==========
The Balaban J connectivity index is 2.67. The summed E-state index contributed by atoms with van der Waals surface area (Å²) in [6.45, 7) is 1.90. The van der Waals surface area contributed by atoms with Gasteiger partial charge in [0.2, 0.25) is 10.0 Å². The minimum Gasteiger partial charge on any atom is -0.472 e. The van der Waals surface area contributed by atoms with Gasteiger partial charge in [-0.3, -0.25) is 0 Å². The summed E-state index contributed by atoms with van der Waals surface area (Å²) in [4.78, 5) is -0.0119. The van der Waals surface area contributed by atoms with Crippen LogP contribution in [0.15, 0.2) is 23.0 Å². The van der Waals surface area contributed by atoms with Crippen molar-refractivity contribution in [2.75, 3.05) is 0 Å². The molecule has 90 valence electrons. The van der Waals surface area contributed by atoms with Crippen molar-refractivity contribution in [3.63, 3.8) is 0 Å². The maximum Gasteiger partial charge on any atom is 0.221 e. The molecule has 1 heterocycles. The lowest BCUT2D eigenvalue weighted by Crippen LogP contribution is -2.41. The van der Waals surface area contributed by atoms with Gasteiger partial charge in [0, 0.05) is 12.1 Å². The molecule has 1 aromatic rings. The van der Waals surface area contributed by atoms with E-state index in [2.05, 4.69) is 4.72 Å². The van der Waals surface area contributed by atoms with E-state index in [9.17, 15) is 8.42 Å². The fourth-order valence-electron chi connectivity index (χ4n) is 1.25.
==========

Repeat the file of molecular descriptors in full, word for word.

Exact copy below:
The Balaban J connectivity index is 2.67. The summed E-state index contributed by atoms with van der Waals surface area (Å²) in [6.45, 7) is 1.90. The van der Waals surface area contributed by atoms with Gasteiger partial charge in [0.2, 0.25) is 10.0 Å². The minimum Gasteiger partial charge on any atom is -0.472 e. The van der Waals surface area contributed by atoms with Gasteiger partial charge in [-0.3, -0.25) is 0 Å². The summed E-state index contributed by atoms with van der Waals surface area (Å²) in [4.78, 5) is -0.0119. The van der Waals surface area contributed by atoms with Crippen LogP contribution in [0.15, 0.2) is 23.0 Å². The van der Waals surface area contributed by atoms with Crippen molar-refractivity contribution in [2.75, 3.05) is 0 Å². The molecule has 90 valence electrons. The van der Waals surface area contributed by atoms with Crippen molar-refractivity contribution in [3.63, 3.8) is 0 Å². The maximum Gasteiger partial charge on any atom is 0.221 e. The molecule has 1 heterocycles. The lowest BCUT2D eigenvalue weighted by Crippen LogP contribution is -2.41. The van der Waals surface area contributed by atoms with Gasteiger partial charge in [0, 0.05) is 12.1 Å². The molecule has 1 aromatic rings. The van der Waals surface area contributed by atoms with E-state index in [2.05, 4.69) is 4.72 Å². The van der Waals surface area contributed by atoms with E-state index in [9.17, 15) is 8.42 Å². The fourth-order valence-electron chi connectivity index (χ4n) is 1.25.